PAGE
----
In the operation of the closed loop force servo, the first input to circuit 206 from switch 204 (now open or off) is absent. Thus the circuit 206 will provide the output signal VFE as the input to motor amplifier 200. This output signal is proportional to the difference between the commanded force signal VFC and the feedback position (actual force) signal VFA. Effectively the force servo operates to apply the full amount of the commanded force signal VFC to the motor, except as such signal is diminished by the magnitude of the actual force feedback signal VFA. Thus before touch down, when the tool tip is at target search height, but is not yet in contact with the chip bonding pad, the feedback signal is at some minimum value. At this time the force error signal from the output of the difference circuit 238 has a maximum value and the motor 17 is energized to drive the bonding tool downwardly toward the workpiece. As the tool tip contacts the workpiece, downward travel continues. This causes the tool to be displaced upwardly relative to its drive carriage, and the feedback signal from the optical sensor 119 begins to diminish (e.g. its negative value increases so as to decrease force error signal).
As the tool tip displacement increases, the force error signal from difference circuit 238 decreases and the motor continues to drive the bonder tool frame downwardly until the feedback signal becomes effectively equal and opposite to the commanded force signal. At this time the force error signal is substantially zero and motor drive stops with the tool tip displaced relative to the bonder frame by an amount that causes the tool tip to exert upon the workpiece a force that is determined by the magnitude of the commanded force signal of circuit 230.
When the error signal from circuit 238 is at or close to zero, the bonding operation may be initiated. This may be done automatically (as by electronically observing the output of encoder 216), or by automatically sensing occurrence of substantially zero error signal and automatically initiating ultrasonic vibration (since adequate bonding pressure has now been attained), or this may be done manually by observing a display initiated by occurrence of the zero pressure or force error signal from difference circuit 238. In any event, application of the ultrasonic bond energy may begin very shortly after touchdown. However, vertical motion has only nominally stopped because of vibration and other factors described above.
Even though appropriate and precisely controlled force has been attained and bonding operation may be initiated, the conditions described above (that cause force variation during the bonding operation), namely touch sensitivity, wire deformation, die (chip) placement height and mechanical vibration, may effectively modify the force applied by the tool by causing the tool tip (which remains in contact with the wire being bonded throughout the bonding) to change its elevation. Because the tool tip is urged downwardly by the springs 80,82, a change in displacement of the tool tip, that is, a change in its vertical position, while the carriage remains stationary, will change the deflection of the springs and thereby change the force exerted by the springs (since the spring force is proportional to spring deflection). Therefore, change in vertical elevation of the tool tip caused by mechanical vibration, wire deformation or the like, tends to cause a variation in the applied pressure during the bonding operation. However, the described force servo acts to avoid or minimize any such change in applied force by effectively maintaining the bonding tool tip at a fixed vertical position relative to its carriage. This minimizes any change in spring deflection.
For example, a vibratory force, at any given instant in the vibration cycle, may tend to raise the workpiece and the tool tip in contact with the workpiece, thereby increasing displacement of the springs and increasing applied force. The resulting upward displacement of the tool relative to the frame causes the feedback signal to change and thereby to provide a change in the error signal from error circuit 238 so that the carriage is driven upwardly. Polarities of the signals fed to the error circuit 238 are controlled such that the force servo operation actually causes the carriage to follow motion of the workpiece so that if the workpiece goes up because of a vibration during a bonding, the serving action will cause the carriage to go up and thereby not result in any increased spring deflection. Similarly, if the workpiece should move downwardly, as when the wire flattens during bonding, the carriage is driven further downwardly, again minimizing change in spring deflection. These motions are of very small magnitude.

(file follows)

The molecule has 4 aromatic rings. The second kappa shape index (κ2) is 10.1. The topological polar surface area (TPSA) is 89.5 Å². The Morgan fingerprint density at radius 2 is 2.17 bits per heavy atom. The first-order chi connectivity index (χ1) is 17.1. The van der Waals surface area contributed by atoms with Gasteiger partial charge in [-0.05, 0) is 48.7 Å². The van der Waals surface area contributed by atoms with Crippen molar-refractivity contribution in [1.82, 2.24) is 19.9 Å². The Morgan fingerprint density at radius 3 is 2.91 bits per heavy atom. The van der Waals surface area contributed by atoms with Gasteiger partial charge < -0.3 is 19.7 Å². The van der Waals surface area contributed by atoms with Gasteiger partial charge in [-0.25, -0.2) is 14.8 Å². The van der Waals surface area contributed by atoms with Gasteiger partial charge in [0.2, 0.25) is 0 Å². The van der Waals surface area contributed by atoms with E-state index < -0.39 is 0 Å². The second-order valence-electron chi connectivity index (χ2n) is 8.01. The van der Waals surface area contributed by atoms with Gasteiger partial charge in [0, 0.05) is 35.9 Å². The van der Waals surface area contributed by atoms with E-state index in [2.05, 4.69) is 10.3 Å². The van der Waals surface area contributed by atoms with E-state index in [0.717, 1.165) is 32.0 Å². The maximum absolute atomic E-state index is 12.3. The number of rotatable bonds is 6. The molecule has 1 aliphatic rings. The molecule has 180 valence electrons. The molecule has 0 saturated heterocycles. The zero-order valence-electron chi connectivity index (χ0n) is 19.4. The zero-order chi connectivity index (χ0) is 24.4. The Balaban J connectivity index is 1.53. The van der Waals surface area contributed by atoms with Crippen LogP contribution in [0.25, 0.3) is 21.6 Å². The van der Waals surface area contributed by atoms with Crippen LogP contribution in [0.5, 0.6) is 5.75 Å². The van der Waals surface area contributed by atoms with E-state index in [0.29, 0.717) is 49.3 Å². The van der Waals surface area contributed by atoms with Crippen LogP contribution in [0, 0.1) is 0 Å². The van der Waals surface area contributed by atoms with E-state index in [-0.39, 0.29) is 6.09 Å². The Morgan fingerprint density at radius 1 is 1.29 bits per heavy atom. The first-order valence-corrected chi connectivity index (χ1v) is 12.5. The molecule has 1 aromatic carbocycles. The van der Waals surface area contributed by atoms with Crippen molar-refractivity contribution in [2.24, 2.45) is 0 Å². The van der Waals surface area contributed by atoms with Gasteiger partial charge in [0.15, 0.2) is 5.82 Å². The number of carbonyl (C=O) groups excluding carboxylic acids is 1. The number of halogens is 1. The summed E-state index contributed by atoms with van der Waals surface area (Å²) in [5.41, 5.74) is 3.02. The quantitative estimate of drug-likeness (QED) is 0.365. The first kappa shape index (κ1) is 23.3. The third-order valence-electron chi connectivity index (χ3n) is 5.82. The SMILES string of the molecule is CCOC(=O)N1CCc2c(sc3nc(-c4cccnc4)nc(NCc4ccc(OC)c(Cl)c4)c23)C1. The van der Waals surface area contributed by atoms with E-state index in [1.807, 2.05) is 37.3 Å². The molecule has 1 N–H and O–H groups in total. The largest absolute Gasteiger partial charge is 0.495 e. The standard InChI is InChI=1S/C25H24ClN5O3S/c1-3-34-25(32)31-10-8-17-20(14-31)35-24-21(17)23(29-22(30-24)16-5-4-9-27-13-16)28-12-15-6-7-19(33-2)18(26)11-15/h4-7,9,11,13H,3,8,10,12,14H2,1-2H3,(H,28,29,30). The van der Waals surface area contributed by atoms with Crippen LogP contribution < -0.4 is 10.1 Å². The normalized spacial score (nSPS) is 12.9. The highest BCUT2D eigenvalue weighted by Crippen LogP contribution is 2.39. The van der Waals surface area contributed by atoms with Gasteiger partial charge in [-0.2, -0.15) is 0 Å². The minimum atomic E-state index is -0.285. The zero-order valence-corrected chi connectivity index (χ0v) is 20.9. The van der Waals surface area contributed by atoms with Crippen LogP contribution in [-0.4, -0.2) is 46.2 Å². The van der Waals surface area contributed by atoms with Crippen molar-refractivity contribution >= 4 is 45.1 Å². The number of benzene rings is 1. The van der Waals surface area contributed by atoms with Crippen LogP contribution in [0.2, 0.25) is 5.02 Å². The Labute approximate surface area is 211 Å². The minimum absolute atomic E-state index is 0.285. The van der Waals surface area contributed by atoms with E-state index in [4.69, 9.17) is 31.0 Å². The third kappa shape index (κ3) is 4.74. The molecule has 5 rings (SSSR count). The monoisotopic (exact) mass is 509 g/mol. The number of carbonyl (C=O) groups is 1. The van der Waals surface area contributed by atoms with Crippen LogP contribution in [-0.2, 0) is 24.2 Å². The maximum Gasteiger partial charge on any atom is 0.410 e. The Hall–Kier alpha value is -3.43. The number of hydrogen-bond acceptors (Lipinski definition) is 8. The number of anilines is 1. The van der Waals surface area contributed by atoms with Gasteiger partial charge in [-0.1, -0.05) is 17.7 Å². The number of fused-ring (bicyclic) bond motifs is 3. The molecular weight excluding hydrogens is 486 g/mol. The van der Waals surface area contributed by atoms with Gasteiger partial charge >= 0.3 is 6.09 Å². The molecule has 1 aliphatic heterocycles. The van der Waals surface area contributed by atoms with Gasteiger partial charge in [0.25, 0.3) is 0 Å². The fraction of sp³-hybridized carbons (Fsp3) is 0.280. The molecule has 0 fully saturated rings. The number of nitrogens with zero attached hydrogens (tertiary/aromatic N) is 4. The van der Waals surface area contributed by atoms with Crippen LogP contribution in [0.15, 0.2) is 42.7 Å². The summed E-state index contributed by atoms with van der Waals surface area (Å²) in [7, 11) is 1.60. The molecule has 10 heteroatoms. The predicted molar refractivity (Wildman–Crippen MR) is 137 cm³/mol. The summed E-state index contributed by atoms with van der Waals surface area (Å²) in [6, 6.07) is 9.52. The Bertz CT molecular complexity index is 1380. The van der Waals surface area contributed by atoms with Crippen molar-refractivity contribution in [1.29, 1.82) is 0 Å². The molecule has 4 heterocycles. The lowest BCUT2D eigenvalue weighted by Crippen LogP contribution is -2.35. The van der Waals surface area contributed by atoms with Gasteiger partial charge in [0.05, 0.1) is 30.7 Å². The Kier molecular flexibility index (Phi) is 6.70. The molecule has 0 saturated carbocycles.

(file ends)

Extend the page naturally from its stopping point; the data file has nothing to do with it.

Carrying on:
From another point of view, the described force servo operates to rapidly sense any change of position of the tool relative to the slide and bonding frame 10 and to provide a compensatory increment of motor drive that will cause the bonding frame to effectively rise or fall together with the rise or fall of the workpiece. If the bonding frame rises together with the workpiece, no increase in displacement of the bonder tool tip relative to the frame is needed to maintain contact, and thus the spring displacement remains the same, as does the applied force. In other words, should the workpiece tend to rise, the feedback signal exceeds the force command signal and the bonding frame is driven upwardly until the two signals into difference circuit 238 are again equal. On the other hand, should the workpiece surface fall, the tool tip tends to fall with the surface, thereby decreasing the feedback signal so that the error signal becomes a net downward drive signal to again cause the carriage to follow the motion of the workpiece and minimize change in displacement of the tool relative to the carriage. Further, the tool will follow, with constant force, the wire deformation which occurs as the wire is flattened during the making of a bond. Effectively then the described force servo will slave the carriage vertical position to the vertical height of the work surface. Since vibrations of the work surface are generally in the order of 10 to 15 cycles per second, the described servo loop will readily and closely follow such vibrations and thus cause the carriage to follow variations in height of the workpiece during the actual bonding operation, thus minimizing variation in applied force.
Use of the described force servo enables more precise control of vertical position of the bonder tool. Therefore this servo will allow a much simplified mounting of the tool to the carriage and may eliminate the need for the flexural and open center mountings of U.S. Pat. Nos. 4,598,853 and 4,718,591.